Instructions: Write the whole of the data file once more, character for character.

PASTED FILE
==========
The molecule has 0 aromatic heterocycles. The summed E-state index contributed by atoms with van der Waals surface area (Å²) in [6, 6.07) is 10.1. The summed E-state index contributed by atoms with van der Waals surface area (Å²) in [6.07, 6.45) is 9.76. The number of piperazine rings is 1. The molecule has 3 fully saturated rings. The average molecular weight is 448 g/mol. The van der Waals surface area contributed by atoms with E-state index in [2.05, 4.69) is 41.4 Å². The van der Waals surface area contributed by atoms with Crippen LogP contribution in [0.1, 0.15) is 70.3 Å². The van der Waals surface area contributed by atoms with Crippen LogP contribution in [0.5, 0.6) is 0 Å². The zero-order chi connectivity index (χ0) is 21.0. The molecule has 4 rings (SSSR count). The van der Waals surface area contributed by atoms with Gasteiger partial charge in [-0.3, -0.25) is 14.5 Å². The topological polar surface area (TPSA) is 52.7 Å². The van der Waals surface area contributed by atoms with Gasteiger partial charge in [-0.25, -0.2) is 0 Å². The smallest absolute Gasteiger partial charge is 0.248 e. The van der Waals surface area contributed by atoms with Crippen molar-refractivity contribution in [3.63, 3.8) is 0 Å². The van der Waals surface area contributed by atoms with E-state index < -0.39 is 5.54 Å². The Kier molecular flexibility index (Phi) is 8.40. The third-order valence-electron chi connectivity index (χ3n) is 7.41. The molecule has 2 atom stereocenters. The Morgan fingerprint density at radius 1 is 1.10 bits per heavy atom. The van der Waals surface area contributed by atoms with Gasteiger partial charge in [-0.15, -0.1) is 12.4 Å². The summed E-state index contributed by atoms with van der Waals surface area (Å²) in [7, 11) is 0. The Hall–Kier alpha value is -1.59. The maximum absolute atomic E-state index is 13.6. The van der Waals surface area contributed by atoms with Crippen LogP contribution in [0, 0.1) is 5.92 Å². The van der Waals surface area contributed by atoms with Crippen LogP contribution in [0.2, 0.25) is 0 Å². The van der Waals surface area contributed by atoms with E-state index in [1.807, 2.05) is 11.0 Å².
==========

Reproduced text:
The molecule has 0 aromatic heterocycles. The summed E-state index contributed by atoms with van der Waals surface area (Å²) in [6, 6.07) is 10.1. The summed E-state index contributed by atoms with van der Waals surface area (Å²) in [6.07, 6.45) is 9.76. The number of piperazine rings is 1. The molecule has 3 fully saturated rings. The average molecular weight is 448 g/mol. The van der Waals surface area contributed by atoms with E-state index in [2.05, 4.69) is 41.4 Å². The van der Waals surface area contributed by atoms with Crippen LogP contribution in [0.1, 0.15) is 70.3 Å². The van der Waals surface area contributed by atoms with Crippen LogP contribution in [0.5, 0.6) is 0 Å². The zero-order chi connectivity index (χ0) is 21.0. The molecule has 4 rings (SSSR count). The van der Waals surface area contributed by atoms with Gasteiger partial charge in [-0.3, -0.25) is 14.5 Å². The topological polar surface area (TPSA) is 52.7 Å². The van der Waals surface area contributed by atoms with Gasteiger partial charge in [-0.25, -0.2) is 0 Å². The smallest absolute Gasteiger partial charge is 0.248 e. The van der Waals surface area contributed by atoms with Crippen molar-refractivity contribution in [3.63, 3.8) is 0 Å². The van der Waals surface area contributed by atoms with E-state index < -0.39 is 5.54 Å². The Kier molecular flexibility index (Phi) is 8.40. The third-order valence-electron chi connectivity index (χ3n) is 7.41. The molecule has 2 atom stereocenters. The Morgan fingerprint density at radius 1 is 1.10 bits per heavy atom. The van der Waals surface area contributed by atoms with Gasteiger partial charge in [-0.15, -0.1) is 12.4 Å². The summed E-state index contributed by atoms with van der Waals surface area (Å²) in [7, 11) is 0. The Hall–Kier alpha value is -1.59. The maximum absolute atomic E-state index is 13.6. The van der Waals surface area contributed by atoms with Crippen LogP contribution in [0, 0.1) is 5.92 Å². The van der Waals surface area contributed by atoms with Crippen LogP contribution in [0.2, 0.25) is 0 Å². The van der Waals surface area contributed by atoms with E-state index in [1.807, 2.05) is 11.0 Å².